GINASTERA: Pampeana No. 3. Ollantay. Jubilum.
Louisville Orch/Robert S. Whitney, cond.
FIRST EDITION CD 0015 (F) (ADD) TT: 41:44

VILLA-LOBOS: Erosao "The Origin of the Amazon River."  Bachianas Brasileiras No. 4. Dawn in a Tropical Forest. Three African Dances.
Louisville Orch/Robert S. Whitney & Jorge Mester, cond.
FIRST EDITION CD 0016 (F) (ADD) TT: 59:50

GINASTERA: Estancia, Op. 8a. Concerto for Harp and O

VILLA-LOBOS: Symphony No. 10 "Amerindia."
Francisco Vas, tenor; Enrique Baquerizo, baritone; Santos Ariño, baritone; Coral Universitat de Illes Balears; Coral Reyes Bartlet; Coro de Cámara de Tenerife; Coro del Conservatorio Superior de Música de Tenerife;Orquesta Sinfónica de Tenerife/Victor Pablo Pérez, cond.
HARMONIA MUNDI HMC 987041 (F) (DDD) TT: 66:48

By international concensus, Alberto Ginastera and Heitor Villa-Lobos were South America’s foremost composers of the 20th century—in truth South America’s only outstanding composers on a world scale, which does not, however, diminish their respective excellence. If I prefer the Argentinian Ginastera (1916-1983) as a creative genius over his elder Brazilian colleague (1887-1959), Villa-Lobos’ exotic colors lack staying power for my taste, the ongoing challenge of Ginastera’s intellectual control hand-in-glove with a vibrant, equally individual range of expression.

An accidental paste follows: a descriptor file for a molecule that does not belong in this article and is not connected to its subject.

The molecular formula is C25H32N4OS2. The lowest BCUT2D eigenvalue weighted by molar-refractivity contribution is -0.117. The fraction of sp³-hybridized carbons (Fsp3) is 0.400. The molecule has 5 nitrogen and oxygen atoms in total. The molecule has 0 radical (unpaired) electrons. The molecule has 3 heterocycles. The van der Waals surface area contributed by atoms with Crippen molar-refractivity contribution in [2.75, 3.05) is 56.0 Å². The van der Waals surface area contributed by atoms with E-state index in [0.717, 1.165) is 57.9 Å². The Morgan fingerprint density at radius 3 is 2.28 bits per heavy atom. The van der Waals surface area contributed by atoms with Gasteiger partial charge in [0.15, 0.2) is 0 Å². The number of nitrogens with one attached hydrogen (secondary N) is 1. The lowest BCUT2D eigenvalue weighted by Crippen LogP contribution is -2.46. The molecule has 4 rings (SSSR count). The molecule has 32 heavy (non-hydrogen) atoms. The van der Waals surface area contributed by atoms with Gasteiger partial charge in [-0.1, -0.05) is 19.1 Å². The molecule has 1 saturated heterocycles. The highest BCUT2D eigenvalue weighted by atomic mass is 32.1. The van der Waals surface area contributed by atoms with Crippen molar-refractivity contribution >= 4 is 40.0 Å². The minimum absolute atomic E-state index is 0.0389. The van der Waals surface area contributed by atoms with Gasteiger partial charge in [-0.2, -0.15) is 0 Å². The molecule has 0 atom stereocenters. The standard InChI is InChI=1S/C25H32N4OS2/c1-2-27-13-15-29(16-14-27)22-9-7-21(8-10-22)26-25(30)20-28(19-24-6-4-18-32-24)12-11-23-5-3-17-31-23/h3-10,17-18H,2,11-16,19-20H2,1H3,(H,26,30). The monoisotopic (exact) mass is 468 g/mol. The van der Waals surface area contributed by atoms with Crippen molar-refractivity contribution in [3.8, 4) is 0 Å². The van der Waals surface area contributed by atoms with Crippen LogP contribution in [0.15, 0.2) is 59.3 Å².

Here we have a pair of discs by each composer issued during the latter half of 2003—reissues in the case of two from the Louisville First Edition archive. Of five works by Villa-Lobos and seven by Ginastera, only one is otherwise unrecorded—the latter composer’s Jubilum, a three- movement overture written in 1979-80 for the Teatro Colón, to celebrate the 400th anniversary Buenos Aires’ founding. It was premiered in that storied opera house in 1980 but recorded at Louisville on January 25, 1982 under Akira Endo, the shortest-term conductor (1980-82) in the Kentucky orchestra’s 67-year history. The music’s implicit solemnity and huge performing demands (triple winds, quadruple brass, four percussionists plus timpani, celesta, harp and strings) leave much here to the imagination—Louisville never had an orchestra of such numbers. Ditto Endo’s generic reading. But it is make-do or no Jubilum at all, as there hadn’t been for years until the Santa Fe Music Group LLC obtained the Louisville library for reissue. Jubilum deserves a full-bodied, red-blooded modern version, although the absence of Ginastera’s two late-period cello concertos means the gap is hardly likely to be filled in the current climate of discographic upheaval—unless José Serebrier, born just across the border in Uruguay, might be persuaded to undertake all three works. Does he have the connections to interest Yo-Yo, the Ma who wears so many hats? Or Lynn Harrell, who has espoused Concerto No. 2 in concert?